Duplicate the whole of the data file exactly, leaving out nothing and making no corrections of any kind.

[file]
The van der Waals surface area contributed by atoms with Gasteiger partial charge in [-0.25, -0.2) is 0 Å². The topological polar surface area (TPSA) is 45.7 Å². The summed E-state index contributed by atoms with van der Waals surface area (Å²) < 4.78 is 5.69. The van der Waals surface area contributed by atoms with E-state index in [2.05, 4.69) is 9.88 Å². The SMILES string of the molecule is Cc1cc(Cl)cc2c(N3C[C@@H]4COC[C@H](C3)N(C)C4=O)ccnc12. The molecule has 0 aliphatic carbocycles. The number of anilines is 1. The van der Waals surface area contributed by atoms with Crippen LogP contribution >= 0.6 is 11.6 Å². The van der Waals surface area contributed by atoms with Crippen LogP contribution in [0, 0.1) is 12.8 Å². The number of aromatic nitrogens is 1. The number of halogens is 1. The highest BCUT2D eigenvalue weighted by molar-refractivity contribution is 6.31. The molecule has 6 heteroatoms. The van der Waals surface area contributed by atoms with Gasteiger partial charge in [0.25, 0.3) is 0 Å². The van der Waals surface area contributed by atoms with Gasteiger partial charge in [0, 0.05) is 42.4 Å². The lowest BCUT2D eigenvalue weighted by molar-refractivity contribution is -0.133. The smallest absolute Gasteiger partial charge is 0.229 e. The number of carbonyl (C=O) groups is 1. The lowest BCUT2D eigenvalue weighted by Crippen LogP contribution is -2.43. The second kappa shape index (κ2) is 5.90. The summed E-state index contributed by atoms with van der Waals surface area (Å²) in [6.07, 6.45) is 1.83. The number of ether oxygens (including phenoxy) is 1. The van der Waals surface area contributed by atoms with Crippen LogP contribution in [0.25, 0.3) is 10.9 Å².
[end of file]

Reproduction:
The van der Waals surface area contributed by atoms with Gasteiger partial charge in [-0.25, -0.2) is 0 Å². The topological polar surface area (TPSA) is 45.7 Å². The summed E-state index contributed by atoms with van der Waals surface area (Å²) < 4.78 is 5.69. The van der Waals surface area contributed by atoms with E-state index in [2.05, 4.69) is 9.88 Å². The SMILES string of the molecule is Cc1cc(Cl)cc2c(N3C[C@@H]4COC[C@H](C3)N(C)C4=O)ccnc12. The molecule has 0 aliphatic carbocycles. The number of anilines is 1. The van der Waals surface area contributed by atoms with Crippen LogP contribution >= 0.6 is 11.6 Å². The van der Waals surface area contributed by atoms with Crippen LogP contribution in [0, 0.1) is 12.8 Å². The number of aromatic nitrogens is 1. The number of halogens is 1. The highest BCUT2D eigenvalue weighted by molar-refractivity contribution is 6.31. The molecule has 6 heteroatoms. The van der Waals surface area contributed by atoms with Gasteiger partial charge in [0.25, 0.3) is 0 Å². The van der Waals surface area contributed by atoms with Gasteiger partial charge in [0, 0.05) is 42.4 Å². The lowest BCUT2D eigenvalue weighted by molar-refractivity contribution is -0.133. The smallest absolute Gasteiger partial charge is 0.229 e. The number of carbonyl (C=O) groups is 1. The lowest BCUT2D eigenvalue weighted by Crippen LogP contribution is -2.43. The second kappa shape index (κ2) is 5.90. The summed E-state index contributed by atoms with van der Waals surface area (Å²) in [6.07, 6.45) is 1.83. The number of ether oxygens (including phenoxy) is 1. The van der Waals surface area contributed by atoms with Crippen LogP contribution in [0.25, 0.3) is 10.9 Å².